Blackmail (1939, H.C. Potter)

Edward G. Robinson (eight years and twenty movies later, still being billed on posters as “the screen’s Little Caesar”) has a lovely wife (Ruth Hussey of The Philadelphia Story), an annoying son, and an assistant named Moose (Big Boy Williams of Lucky Star and City Girl). Ed and Moose run a thriving company putting out oil-well fires with explosives. But Robinson has a secret past – convicted of a robbery a decade earlier, he escaped from the chain gang and changed his name. This being 1939, we wouldn’t be allowed to root for a crook, so it turns out Robinson was innocent, wrongly imprisoned.

Check the well-fire reflection in the car next to Ruth:

The real thief (a broken-down-looking Gene Lockhart of Meet John Doe, The Devil and Daniel Webster) tracks Robinson down and blackmails him for all he’s got, including his new oil well, and gets Robinson sent back to the chain gang as well. A few hardass prison scenes and depressing letters from home later, Robinson escapes again – his fellow escapee getting shot to death in the process, but no matter – sets fire to his own well and waits for Lockhart to call Moose to put it out. A punchout, a coerced confession, and Robinson’s name is cleared.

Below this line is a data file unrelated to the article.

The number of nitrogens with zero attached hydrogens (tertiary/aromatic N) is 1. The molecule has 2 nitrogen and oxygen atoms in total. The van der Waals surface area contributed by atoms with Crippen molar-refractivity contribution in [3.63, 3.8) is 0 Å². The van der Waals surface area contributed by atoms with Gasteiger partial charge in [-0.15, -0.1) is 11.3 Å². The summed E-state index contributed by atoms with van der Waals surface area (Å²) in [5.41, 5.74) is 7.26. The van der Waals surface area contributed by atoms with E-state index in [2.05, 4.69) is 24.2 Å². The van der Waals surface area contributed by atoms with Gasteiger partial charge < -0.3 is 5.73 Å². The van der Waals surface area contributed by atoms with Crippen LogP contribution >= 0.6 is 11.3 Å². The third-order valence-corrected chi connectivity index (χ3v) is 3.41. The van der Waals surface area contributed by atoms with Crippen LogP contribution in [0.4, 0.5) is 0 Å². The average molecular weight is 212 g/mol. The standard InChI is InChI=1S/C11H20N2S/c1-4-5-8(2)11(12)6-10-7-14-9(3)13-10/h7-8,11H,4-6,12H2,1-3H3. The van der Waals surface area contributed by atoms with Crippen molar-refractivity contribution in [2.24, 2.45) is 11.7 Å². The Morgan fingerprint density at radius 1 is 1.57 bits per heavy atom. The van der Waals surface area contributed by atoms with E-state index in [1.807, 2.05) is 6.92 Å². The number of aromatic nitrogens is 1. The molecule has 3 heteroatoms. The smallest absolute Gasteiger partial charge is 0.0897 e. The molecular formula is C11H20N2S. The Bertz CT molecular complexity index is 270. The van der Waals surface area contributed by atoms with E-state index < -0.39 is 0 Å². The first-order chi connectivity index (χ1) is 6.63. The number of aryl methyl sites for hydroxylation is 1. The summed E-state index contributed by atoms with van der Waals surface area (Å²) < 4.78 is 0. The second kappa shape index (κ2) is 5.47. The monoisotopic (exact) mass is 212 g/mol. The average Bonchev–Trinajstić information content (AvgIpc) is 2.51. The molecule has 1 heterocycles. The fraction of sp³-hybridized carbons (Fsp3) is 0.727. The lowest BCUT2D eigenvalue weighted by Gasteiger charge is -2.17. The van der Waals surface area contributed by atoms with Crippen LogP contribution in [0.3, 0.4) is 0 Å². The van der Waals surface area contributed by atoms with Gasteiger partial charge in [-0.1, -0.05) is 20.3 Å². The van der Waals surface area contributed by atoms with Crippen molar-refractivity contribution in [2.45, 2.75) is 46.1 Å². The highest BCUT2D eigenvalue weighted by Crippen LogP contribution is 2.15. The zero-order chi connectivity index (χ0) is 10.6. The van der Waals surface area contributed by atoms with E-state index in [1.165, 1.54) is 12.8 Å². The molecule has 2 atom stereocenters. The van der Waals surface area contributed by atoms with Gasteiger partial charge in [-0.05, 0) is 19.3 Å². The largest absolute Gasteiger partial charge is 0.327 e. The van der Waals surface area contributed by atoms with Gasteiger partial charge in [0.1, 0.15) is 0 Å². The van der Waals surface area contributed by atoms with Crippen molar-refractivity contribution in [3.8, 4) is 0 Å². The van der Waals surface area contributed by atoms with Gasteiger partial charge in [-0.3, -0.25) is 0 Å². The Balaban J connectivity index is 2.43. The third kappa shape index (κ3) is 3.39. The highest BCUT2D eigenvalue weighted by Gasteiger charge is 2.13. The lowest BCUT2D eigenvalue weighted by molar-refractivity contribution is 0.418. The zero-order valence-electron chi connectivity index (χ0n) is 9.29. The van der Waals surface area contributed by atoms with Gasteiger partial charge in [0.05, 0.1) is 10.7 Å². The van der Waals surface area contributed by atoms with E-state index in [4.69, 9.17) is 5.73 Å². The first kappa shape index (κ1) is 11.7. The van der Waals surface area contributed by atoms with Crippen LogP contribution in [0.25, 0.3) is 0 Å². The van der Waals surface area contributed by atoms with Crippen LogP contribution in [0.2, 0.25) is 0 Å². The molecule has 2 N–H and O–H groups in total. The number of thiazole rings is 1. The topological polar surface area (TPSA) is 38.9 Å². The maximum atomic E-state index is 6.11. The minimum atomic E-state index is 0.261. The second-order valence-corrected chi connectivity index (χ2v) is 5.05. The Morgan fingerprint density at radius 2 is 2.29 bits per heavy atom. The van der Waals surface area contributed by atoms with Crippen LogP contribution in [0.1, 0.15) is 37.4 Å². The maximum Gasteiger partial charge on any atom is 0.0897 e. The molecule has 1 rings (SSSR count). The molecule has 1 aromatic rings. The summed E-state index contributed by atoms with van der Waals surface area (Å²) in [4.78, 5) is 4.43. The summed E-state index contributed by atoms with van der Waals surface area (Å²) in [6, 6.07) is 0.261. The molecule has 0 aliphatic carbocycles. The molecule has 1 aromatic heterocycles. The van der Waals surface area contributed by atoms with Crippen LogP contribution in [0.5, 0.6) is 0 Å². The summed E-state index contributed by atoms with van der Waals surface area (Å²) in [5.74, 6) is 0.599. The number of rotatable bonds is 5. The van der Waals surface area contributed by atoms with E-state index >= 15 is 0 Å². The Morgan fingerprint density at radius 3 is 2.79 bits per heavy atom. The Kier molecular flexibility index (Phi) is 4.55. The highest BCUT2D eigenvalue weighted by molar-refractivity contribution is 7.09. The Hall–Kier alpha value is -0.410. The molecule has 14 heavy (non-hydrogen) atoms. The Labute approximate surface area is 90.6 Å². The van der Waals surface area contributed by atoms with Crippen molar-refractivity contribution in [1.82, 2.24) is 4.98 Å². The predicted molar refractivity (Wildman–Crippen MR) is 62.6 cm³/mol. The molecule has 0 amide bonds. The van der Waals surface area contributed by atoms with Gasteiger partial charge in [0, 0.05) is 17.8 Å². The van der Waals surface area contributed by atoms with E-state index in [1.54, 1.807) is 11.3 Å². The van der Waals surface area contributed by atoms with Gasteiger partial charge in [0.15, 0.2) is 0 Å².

Slimy Lockhart:

Tight little thriller. Loved the infernal opening and closing scenes in front of well fires. Wonder how much fuel was burned up while making this movie. I also dug the chain gang singing “Take This Hammer”. This has nothing at all in common with the other HC Potter movie I’ve seen, Hellzapoppin’, besides that they’re both really good. Actually there’s a scene at the beginning where so-called fireman Big Boy sets a trash can ablaze while on the phone, setting a comic tone that is immediately lost when the sinister Gene Lockhart arrives.

Also enjoyed the superimposition showing Robinson digging his prisoner’s pick into the grinning face of Lockhart, and Robinson’s Cape Fear-style escape clinging beneath a truck.

Whole pile of writers, including Hertz & Ludwig (Love Crazy), Dorothy Yost (The Gay Divorcee) and Brown Holmes (I am a Fugitive from a Chain Gang, unsurprisingly).

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